Shimla: While Himachal Pradesh registered a record high voter turnout of 75 percent in the state assembly polls on Sunday, polling in this state capital was less than 60 percent – a stark difference attributed to urban lethargy and dual votes of the electorate.
Seat of power since the days of the British Raj, the democratic process has failed to strike its roots firmly in Shimla, which has a population of 54,720 and recorded the lowest polling in the state. This, despite extensive awareness drives and sunny weather.
Poll officials said on Monday that the lowest voter turnout in the assembly elections Sunday was 58.77 percent recorded in Shimla (urban) constituency, whereas the highest percentage was 94.80 percent in Nalagarh in Solan district.
The overall voting was around 75 percent – a record high – for the 69 assembly constituencies, officials said.
Neeraj Kumar, officer on special duty with the state election department, told IANS this time the poll percentage was the highest in Shimla in the past 19 years. The last highest turnout was 60.25 percent in the 1993 assembly elections.
He said this time the voter turnout was higher by 12.02 percent than 47.15 percent in 2007.
In the 2003 assembly elections, polling percentage was 46.14 percent, while it was 43.12 percent in 1998.
According to election department archives, Shimla saw the highest polling in 1982 (66.01 percent) and the lowest in 1957 (30.44 percent) since the first assembly elections in 1951.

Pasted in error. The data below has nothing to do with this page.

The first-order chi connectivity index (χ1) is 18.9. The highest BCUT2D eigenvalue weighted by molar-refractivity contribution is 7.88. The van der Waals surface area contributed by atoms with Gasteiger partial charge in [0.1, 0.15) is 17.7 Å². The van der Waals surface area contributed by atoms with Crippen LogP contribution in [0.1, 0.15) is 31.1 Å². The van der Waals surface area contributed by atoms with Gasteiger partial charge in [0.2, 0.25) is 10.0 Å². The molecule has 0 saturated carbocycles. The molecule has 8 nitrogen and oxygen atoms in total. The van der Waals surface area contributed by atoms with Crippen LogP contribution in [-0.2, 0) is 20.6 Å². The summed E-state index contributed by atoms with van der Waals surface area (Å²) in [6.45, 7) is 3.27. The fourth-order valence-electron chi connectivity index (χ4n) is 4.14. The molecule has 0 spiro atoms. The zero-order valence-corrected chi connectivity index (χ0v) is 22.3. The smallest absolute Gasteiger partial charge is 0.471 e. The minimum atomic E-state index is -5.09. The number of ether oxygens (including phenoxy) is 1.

Poll officials attribute voter apathy and dual voter registration for the trend.
“Shimla has a problem of dual voter registration. Most of the people settled here don’t actually belong to this place. They are here either for earning livelihood or for higher education. On the day of voting, they normally return to their native places (in the state). This is the main reason for low voter turnout,” Additional Chief Electoral Officer B.L. Negi said.
He said before the assembly polls, the election department had identified more than 14,000 people who were enrolled at two places simultaneously and cancelled their voter card here.
Election officials said the problem of poor turnout is more in areas dominated by the rich and educated.
“Educated people don’t want to come out and vote. It’s sad,” an official said.
MR Kaundal, retired government employee who is settled in Shimla since 1945, said the town supports a large population of ‘babus’ (bureaucrats), both serving and retired, and businessmen, who prefer to go on holiday or stay at home rather than participate in the election process.